Monday, October 1, 2012

Making Work Positive

Last Friday I attended a one-day conference where we discussed better ways for the juvenile law system to respond to the needs of children and families. Not surprisingly, it got me thinking about community again, and what a great opportunity conferences are. But something else struck me as well at this conference; they can also be breeding grounds for negativity.

This conference was not that, but there were moments of complaining about how things are today. There were moments of distrust between people who work in different aspects of the system. Overall, the conference was a look at the future and how we can create better systems but those moments made me realize that even when we try to be positive, sometimes negativity pushes its way in.

Those few moments of negativity amidst this amazing coming together got me thinking about how we can breed negativity amongst ourselves, especially in the workplace. While I have lauded the idea of community, I began to realize that being around people who are negative can have a negative impact on us as well. Both Confucius and Harvey MacKay have been attributed with saying, “Find something you love to do, and you’ll never work a day in your life.” The point of this quote is that when we truly love what we are doing, it never feels like work.

But we are fighting some pretty heavy odds. In the modern world, there seems to be an underlying notion that work is difficult and stressful and just something we do to get enough money to pay the bills, or buy the nice house and nice car, or buy the yoga mats and yoga clothes. But work is not supposed to be something we do for love. Even when we love what we do, we are bombarded with a culture that believes work is not supposed to make us happy. Lawyers, I think, get this more than others, particularly in BigLaw. I see it less in the government sector, and even small practices. But the societal notions about work remain prevalent regardless of how you earn a paycheck.

But what are the implications of that?

How many people spend time complaining about their jobs? How many people find it difficult to get out of bed in the morning because they dread the thought of another day at the office? How many people sit at their desks all day staring at the clock just waiting for it to be time to go home? How many people notice everything wrong with where they work but have no desire to make it better? Are you one of those people? And if this does not describe you, do you work with someone like this?

I have never worked in such an environment. I have certainly had my days, even at jobs I have loved, but I have been incredibly lucky to never have a job I absolutely dread, and for the most part, I have always enjoyed the people with whom I have worked. But I have still noticed the effects of negativity, whether I am having a bad day/week, or someone else just likes to complain a lot. What I notice is that negativity eats away at my ability to block it out. And as it creeps in, it begins to consume. And negativity can manifest as pain, insomnia, or even dis-ease. I do not remember where I read them, but I know I have read several studies about the health benefits of companies having a positive working environment. We are healthier when we are happier.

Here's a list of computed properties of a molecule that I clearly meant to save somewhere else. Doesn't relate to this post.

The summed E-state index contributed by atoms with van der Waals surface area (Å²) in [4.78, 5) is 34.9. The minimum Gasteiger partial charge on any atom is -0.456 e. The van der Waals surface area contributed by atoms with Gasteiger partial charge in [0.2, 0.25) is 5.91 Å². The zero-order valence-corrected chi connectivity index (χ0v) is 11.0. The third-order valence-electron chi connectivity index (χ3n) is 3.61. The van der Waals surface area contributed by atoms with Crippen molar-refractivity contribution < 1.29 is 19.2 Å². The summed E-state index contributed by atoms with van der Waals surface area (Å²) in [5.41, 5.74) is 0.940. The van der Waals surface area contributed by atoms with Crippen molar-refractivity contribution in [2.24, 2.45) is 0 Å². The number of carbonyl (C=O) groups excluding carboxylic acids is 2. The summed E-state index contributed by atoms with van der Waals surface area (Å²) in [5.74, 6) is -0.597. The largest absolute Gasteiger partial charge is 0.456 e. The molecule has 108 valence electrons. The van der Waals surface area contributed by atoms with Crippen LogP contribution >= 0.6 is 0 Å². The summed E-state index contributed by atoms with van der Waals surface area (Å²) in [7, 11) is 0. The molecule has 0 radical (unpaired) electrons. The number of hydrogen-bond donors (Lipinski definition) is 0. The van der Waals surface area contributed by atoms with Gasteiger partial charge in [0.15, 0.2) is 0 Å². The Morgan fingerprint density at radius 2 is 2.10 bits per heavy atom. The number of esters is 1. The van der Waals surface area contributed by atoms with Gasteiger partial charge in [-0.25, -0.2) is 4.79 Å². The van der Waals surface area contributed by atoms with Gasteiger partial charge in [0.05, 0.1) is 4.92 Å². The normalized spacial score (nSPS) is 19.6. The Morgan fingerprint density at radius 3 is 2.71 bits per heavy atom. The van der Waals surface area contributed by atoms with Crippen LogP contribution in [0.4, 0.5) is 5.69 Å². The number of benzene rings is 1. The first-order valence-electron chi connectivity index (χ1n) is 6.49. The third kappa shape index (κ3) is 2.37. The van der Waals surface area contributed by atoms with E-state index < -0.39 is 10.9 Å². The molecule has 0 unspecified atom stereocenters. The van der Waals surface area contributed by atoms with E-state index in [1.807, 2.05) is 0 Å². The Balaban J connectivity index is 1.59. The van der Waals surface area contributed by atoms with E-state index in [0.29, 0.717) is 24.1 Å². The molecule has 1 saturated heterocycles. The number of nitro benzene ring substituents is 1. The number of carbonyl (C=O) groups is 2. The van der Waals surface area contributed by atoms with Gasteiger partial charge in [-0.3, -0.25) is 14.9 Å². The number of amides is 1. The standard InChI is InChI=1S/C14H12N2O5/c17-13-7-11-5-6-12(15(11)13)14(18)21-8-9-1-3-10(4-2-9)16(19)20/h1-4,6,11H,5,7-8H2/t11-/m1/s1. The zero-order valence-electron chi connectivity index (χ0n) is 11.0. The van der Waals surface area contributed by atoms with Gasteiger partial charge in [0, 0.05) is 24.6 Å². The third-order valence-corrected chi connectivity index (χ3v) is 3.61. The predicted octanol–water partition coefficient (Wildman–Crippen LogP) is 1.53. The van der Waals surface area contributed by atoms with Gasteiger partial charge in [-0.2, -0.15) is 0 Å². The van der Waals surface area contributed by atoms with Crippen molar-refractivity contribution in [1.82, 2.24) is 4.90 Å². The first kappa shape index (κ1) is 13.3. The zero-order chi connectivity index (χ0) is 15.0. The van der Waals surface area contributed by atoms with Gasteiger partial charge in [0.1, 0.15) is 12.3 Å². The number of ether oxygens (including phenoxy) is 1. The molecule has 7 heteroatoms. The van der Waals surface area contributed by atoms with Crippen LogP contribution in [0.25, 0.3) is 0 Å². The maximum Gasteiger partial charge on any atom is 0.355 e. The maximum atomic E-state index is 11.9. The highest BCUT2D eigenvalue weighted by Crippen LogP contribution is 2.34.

So what do we do when we feel this negativity beginning to affect us? What do we do when it has entered our being so deeply that we begin to live it? Some people love affirmations. For whatever reason, the thought of doing affirmations has never really resonated with me. But yoga and meditation have given me a lot of other tools to let the negativity slip away.

First, asanas are a great reminder that no matter how difficult something may seem today, tomorrow it may be simple. When I started yoga, I could barely touch my knees in a forward fold. I remember the first time I did Downward Facing Dog and thinking I was going to die. Over time, both of those poses became relaxing and deep. And this is a lesson for off the mat as well. When negativity strikes, we can simply remember that tomorrow, it may not be there, and we will learn to work through it and let it roll off our shoulders.

Second, meditation is a great way to just allow the negativity to release. Many people think the “goal” of meditation is to have an empty mind. While some days I think that would be lovely, what I really think we need to gain from meditation is the ability to watch our thoughts and let them go. Whether we are thinking about how beautiful the sunrise was or how much we hate our situation, a thought is just a thought, and we can let it go. It is much easier to let the negativity go if we notice it and acknowledge it rather than pretend that it does not exist. Plus, in meditation, we may notice how it affects our being, and we can see the benefit of letting it go.

Finally, we simply do not have to buy into the mindset that work is supposed to be a downer. Sometimes getting rid of negativity is as “simple” as looking at a difficult situation as an interesting challenge. And we can also be grateful over and over again for all the little joys that happen at work, whether your coworker filled the candy bowl (or the hummus dish) or a client said thank you. And we can remember that whatever the latest television show is saying about how much we are supposed to dread our jobs, we actually are allowed to enjoy what we do.

At the conference, we talked a lot about how to make the system in which we work even better. We could have focused only on all the current problems. But where would that have gotten us? Instead, we looked past the negativity and worked on creating solutions. And that is only possible when we are healthy and happy. How do you see your job? Is it work, or do you jump out of bed every morning excited for the day ahead?


© Rebecca Stahl 2012, all rights reserved. 

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